Nat sound: You can think of this as natural sound effects (recorded out in the world not created in a studio). If you were at a dairy farm, this could be the close-up sound of a cow mooing. At a construction site, it could be the sound of a saw or a hammer. It could be the sound of a bus going by on a busy street for a story about traffic. If you’re doing a story at a daycare center, you’d key in on a particular event, the sound of a couple of kids playing with legos, for example. You use this sound to help set a scene. Someone talking in a show and tell situation, or talking to themselves or to a group of people can also be a nat sound, if it wasn't recorded in a formal interview structure. Whichever the nat sound, get your microphone right up next to the source of the sound you’re trying to capture. If the sound is very loud, though, you want to pull away slightly, so your audio isn't too hot. You should try to record a minute of this, even if only 5-10 seconds of it will be heard in the clear in your final story. You can almost never record too much nat sound.

Background sound: (this is also sometimes called ambient) This is the sound of a place. It’s what you’d hear standing in the middle of the locale where your story takes place. You don’t want a singular easily discernable sound but rather the full spectrum of sounds. A good example would be the sound of a casino floor room. For this, you don’t want to point your microphone at anything in particular. You should record at least a minute of this in every place.

Room Tone: Close your eyes and listen for a moment. What do you hear? The hum of your computer, the buzz of the fluorescent lights overhead, the quiet sounds of cars passing outside. Each room has a distinct and often hardly detectable sound. When you record an interview in a room, the sound of the room is always there behind the voice of your interviewee. As you put your story together, you will pull ACTS from this interview, a few 20-second clips from various points in the conversation. You’ll likely introduce those clips with your own voice, recorded in a pristine studio that has no room tone. Moving between your voice and the voice of the interviewee can sometimes be jarring depending on how present the room tone is. You can smooth this transition by mixing in a little room tone behind your voice. This may not make a whole lot of sense now, but just know that it’s important. You need to gather at least 45 seconds to a minute of room tone in each room where you do an interview, more if there are distinct sounds happening, like cars going by. If a siren goes off, or the telephone starts ringing, it's important to start over. Room tone is basically the sound of a room when nothing is happening.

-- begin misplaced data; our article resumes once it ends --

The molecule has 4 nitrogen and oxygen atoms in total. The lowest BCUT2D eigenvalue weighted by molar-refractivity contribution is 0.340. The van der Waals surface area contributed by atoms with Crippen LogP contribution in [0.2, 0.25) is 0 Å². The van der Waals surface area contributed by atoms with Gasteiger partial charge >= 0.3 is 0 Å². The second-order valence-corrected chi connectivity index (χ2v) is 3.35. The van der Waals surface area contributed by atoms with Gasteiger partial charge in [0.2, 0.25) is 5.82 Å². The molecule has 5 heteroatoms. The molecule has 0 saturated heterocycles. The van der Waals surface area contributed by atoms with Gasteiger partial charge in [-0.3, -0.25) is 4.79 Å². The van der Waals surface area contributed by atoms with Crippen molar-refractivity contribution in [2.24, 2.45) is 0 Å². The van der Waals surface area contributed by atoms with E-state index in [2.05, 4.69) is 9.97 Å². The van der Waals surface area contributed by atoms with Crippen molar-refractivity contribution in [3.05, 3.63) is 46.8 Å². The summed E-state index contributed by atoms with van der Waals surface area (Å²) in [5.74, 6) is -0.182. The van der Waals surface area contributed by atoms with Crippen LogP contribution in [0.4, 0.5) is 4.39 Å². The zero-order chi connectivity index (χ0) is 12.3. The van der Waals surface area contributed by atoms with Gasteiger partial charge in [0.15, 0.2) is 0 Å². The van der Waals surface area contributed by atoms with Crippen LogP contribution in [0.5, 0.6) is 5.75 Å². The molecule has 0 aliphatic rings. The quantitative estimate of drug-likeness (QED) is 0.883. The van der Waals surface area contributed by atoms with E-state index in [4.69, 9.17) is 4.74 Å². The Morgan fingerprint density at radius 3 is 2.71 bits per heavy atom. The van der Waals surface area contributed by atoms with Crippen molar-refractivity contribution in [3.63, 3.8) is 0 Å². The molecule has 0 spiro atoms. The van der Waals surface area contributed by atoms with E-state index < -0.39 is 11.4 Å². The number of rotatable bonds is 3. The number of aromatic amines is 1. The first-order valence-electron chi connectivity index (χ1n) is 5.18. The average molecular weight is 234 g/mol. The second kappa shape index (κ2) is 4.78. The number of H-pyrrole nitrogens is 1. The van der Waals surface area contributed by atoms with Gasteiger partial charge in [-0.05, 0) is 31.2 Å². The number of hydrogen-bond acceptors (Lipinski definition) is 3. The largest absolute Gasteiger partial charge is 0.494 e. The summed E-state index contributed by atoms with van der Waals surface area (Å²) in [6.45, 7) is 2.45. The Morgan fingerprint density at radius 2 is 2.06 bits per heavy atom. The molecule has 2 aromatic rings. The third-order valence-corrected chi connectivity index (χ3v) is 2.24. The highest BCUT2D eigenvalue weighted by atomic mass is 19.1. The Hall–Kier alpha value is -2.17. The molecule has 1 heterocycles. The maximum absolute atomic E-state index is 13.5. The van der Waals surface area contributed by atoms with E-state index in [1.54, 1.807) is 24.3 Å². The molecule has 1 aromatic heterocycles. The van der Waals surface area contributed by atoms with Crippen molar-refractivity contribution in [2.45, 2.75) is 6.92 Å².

Interviews: I'll cover these all-important audio captures separately in future tutorials.



Here's a summary of important recording tips while out in the field. It's important to eliminate distracting sounds, music, ac, etc, unless you are only getting background sound. If you are doing an interview in a noisy place, move to a somewhat quiet location, like in the hallway, in your car, or behind a wall. Background noises can be distracting and can make for difficult editing later. Turn off fans and AC units so you don't hear them humming. If there's a window open, close it and shut out traffic noises. Some background noise can be nice, but not too much. If there's music playing in the background, turn it off. Leaving it on while you're recording will make editing difficult as well, because you can't cut and rearrange clips without hearing jumps in the music. If you like the music and want it in your story, it's better to record it separately as a distinct nat sound

Wind. Wind is evil. When it’s really blowing, it can totally destroy your recording (you’ll be able to hear it in your headphones). Put your back to the wind and try to block it with your body. Stand beside a wall or behind a large vehicle. If none of these things work, I’ve found the best way to keep the “outdoor feeling” without the wind noise is to sit in a vehicle with the windows rolled down. It still sounds like you’re outside, but you’re sheltered from the wind. Make sure the engine isn’t running, though.